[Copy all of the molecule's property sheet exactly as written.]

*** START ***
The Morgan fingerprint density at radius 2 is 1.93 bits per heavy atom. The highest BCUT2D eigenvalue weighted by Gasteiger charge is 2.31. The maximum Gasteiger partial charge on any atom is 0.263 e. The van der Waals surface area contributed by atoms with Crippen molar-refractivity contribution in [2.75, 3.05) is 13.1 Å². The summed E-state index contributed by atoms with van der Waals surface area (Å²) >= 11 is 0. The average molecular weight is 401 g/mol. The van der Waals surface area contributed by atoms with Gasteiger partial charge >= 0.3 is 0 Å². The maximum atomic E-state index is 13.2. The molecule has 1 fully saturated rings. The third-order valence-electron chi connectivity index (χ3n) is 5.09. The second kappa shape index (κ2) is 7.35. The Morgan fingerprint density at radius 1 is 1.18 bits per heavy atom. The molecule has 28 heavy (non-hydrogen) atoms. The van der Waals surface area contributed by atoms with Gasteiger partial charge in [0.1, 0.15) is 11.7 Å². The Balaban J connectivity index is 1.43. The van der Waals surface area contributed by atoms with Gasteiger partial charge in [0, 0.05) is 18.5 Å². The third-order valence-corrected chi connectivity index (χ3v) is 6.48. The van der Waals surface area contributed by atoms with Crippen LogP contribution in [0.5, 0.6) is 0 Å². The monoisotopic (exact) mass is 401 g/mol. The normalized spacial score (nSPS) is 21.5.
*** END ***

The Morgan fingerprint density at radius 2 is 1.93 bits per heavy atom. The highest BCUT2D eigenvalue weighted by Gasteiger charge is 2.31. The maximum Gasteiger partial charge on any atom is 0.263 e. The van der Waals surface area contributed by atoms with Crippen molar-refractivity contribution in [2.75, 3.05) is 13.1 Å². The summed E-state index contributed by atoms with van der Waals surface area (Å²) >= 11 is 0. The average molecular weight is 401 g/mol. The van der Waals surface area contributed by atoms with Gasteiger partial charge >= 0.3 is 0 Å². The maximum atomic E-state index is 13.2. The molecule has 1 fully saturated rings. The third-order valence-electron chi connectivity index (χ3n) is 5.09. The second kappa shape index (κ2) is 7.35. The Morgan fingerprint density at radius 1 is 1.18 bits per heavy atom. The molecule has 28 heavy (non-hydrogen) atoms. The van der Waals surface area contributed by atoms with Gasteiger partial charge in [0.1, 0.15) is 11.7 Å². The Balaban J connectivity index is 1.43. The van der Waals surface area contributed by atoms with Gasteiger partial charge in [0, 0.05) is 18.5 Å². The third-order valence-corrected chi connectivity index (χ3v) is 6.48. The van der Waals surface area contributed by atoms with Crippen LogP contribution in [0.5, 0.6) is 0 Å². The monoisotopic (exact) mass is 401 g/mol. The normalized spacial score (nSPS) is 21.5.